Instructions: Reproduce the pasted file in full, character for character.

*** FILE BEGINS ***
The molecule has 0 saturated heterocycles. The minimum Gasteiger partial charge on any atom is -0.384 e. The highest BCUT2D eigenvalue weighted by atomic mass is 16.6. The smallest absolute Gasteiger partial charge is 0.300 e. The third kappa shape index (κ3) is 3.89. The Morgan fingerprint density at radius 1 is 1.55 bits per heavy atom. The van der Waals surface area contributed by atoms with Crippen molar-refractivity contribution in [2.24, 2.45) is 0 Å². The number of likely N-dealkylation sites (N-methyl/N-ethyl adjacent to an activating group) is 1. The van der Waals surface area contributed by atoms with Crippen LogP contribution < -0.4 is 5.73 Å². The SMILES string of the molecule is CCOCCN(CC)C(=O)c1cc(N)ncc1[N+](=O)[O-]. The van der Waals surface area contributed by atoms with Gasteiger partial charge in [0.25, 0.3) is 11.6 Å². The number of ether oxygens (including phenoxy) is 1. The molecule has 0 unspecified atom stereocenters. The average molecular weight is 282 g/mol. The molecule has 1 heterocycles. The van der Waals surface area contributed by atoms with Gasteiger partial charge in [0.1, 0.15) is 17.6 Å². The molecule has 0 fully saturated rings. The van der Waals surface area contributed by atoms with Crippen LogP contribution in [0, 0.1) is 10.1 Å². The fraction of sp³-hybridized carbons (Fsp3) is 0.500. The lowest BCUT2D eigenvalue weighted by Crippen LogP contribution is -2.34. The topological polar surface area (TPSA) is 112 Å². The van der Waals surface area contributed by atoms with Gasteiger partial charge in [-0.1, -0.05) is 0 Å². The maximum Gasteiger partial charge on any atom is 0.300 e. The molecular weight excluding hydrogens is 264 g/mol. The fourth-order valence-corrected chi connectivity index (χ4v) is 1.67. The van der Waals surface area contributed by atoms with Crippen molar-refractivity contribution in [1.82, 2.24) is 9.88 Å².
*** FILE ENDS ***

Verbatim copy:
The molecule has 0 saturated heterocycles. The minimum Gasteiger partial charge on any atom is -0.384 e. The highest BCUT2D eigenvalue weighted by atomic mass is 16.6. The smallest absolute Gasteiger partial charge is 0.300 e. The third kappa shape index (κ3) is 3.89. The Morgan fingerprint density at radius 1 is 1.55 bits per heavy atom. The van der Waals surface area contributed by atoms with Crippen molar-refractivity contribution in [2.24, 2.45) is 0 Å². The number of likely N-dealkylation sites (N-methyl/N-ethyl adjacent to an activating group) is 1. The van der Waals surface area contributed by atoms with Crippen LogP contribution < -0.4 is 5.73 Å². The SMILES string of the molecule is CCOCCN(CC)C(=O)c1cc(N)ncc1[N+](=O)[O-]. The van der Waals surface area contributed by atoms with Gasteiger partial charge in [0.25, 0.3) is 11.6 Å². The number of ether oxygens (including phenoxy) is 1. The molecule has 0 unspecified atom stereocenters. The average molecular weight is 282 g/mol. The molecule has 1 heterocycles. The van der Waals surface area contributed by atoms with Gasteiger partial charge in [0.1, 0.15) is 17.6 Å². The molecule has 0 fully saturated rings. The van der Waals surface area contributed by atoms with Crippen LogP contribution in [0, 0.1) is 10.1 Å². The fraction of sp³-hybridized carbons (Fsp3) is 0.500. The lowest BCUT2D eigenvalue weighted by Crippen LogP contribution is -2.34. The topological polar surface area (TPSA) is 112 Å². The van der Waals surface area contributed by atoms with Gasteiger partial charge in [-0.1, -0.05) is 0 Å². The maximum Gasteiger partial charge on any atom is 0.300 e. The molecular weight excluding hydrogens is 264 g/mol. The fourth-order valence-corrected chi connectivity index (χ4v) is 1.67. The van der Waals surface area contributed by atoms with Crippen molar-refractivity contribution in [1.82, 2.24) is 9.88 Å².